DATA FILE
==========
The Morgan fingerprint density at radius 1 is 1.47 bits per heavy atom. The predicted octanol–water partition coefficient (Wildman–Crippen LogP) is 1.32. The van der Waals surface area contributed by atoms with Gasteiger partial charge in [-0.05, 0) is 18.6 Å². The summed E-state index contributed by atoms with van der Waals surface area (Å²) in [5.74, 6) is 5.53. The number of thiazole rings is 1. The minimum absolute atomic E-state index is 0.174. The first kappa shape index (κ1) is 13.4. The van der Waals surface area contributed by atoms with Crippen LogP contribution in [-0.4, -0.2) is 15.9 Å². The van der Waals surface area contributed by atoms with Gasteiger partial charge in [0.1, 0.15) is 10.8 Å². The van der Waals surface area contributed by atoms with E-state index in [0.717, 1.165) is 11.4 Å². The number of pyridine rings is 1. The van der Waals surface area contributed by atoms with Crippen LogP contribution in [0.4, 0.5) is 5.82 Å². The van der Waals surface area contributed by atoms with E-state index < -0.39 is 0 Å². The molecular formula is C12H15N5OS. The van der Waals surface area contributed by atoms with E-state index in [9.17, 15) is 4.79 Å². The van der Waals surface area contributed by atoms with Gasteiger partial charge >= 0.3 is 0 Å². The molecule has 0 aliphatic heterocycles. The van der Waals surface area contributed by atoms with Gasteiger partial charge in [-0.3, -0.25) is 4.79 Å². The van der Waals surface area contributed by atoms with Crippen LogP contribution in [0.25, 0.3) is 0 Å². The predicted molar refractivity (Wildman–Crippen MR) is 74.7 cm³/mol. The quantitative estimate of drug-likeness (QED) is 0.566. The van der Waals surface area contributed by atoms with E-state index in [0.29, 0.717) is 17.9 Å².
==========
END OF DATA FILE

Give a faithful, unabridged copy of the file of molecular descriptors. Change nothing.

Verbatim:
The Morgan fingerprint density at radius 1 is 1.47 bits per heavy atom. The predicted octanol–water partition coefficient (Wildman–Crippen LogP) is 1.32. The van der Waals surface area contributed by atoms with Gasteiger partial charge in [-0.05, 0) is 18.6 Å². The summed E-state index contributed by atoms with van der Waals surface area (Å²) in [5.74, 6) is 5.53. The number of thiazole rings is 1. The minimum absolute atomic E-state index is 0.174. The first kappa shape index (κ1) is 13.4. The van der Waals surface area contributed by atoms with Crippen LogP contribution in [-0.4, -0.2) is 15.9 Å². The van der Waals surface area contributed by atoms with Gasteiger partial charge in [0.1, 0.15) is 10.8 Å². The van der Waals surface area contributed by atoms with E-state index in [0.717, 1.165) is 11.4 Å². The number of pyridine rings is 1. The van der Waals surface area contributed by atoms with Crippen LogP contribution in [0.4, 0.5) is 5.82 Å². The van der Waals surface area contributed by atoms with E-state index < -0.39 is 0 Å². The molecular formula is C12H15N5OS. The van der Waals surface area contributed by atoms with E-state index in [9.17, 15) is 4.79 Å². The van der Waals surface area contributed by atoms with Gasteiger partial charge >= 0.3 is 0 Å². The molecule has 0 aliphatic heterocycles. The van der Waals surface area contributed by atoms with Gasteiger partial charge in [-0.3, -0.25) is 4.79 Å². The van der Waals surface area contributed by atoms with Crippen LogP contribution in [0.25, 0.3) is 0 Å². The predicted molar refractivity (Wildman–Crippen MR) is 74.7 cm³/mol. The quantitative estimate of drug-likeness (QED) is 0.566. The van der Waals surface area contributed by atoms with E-state index in [0.29, 0.717) is 17.9 Å².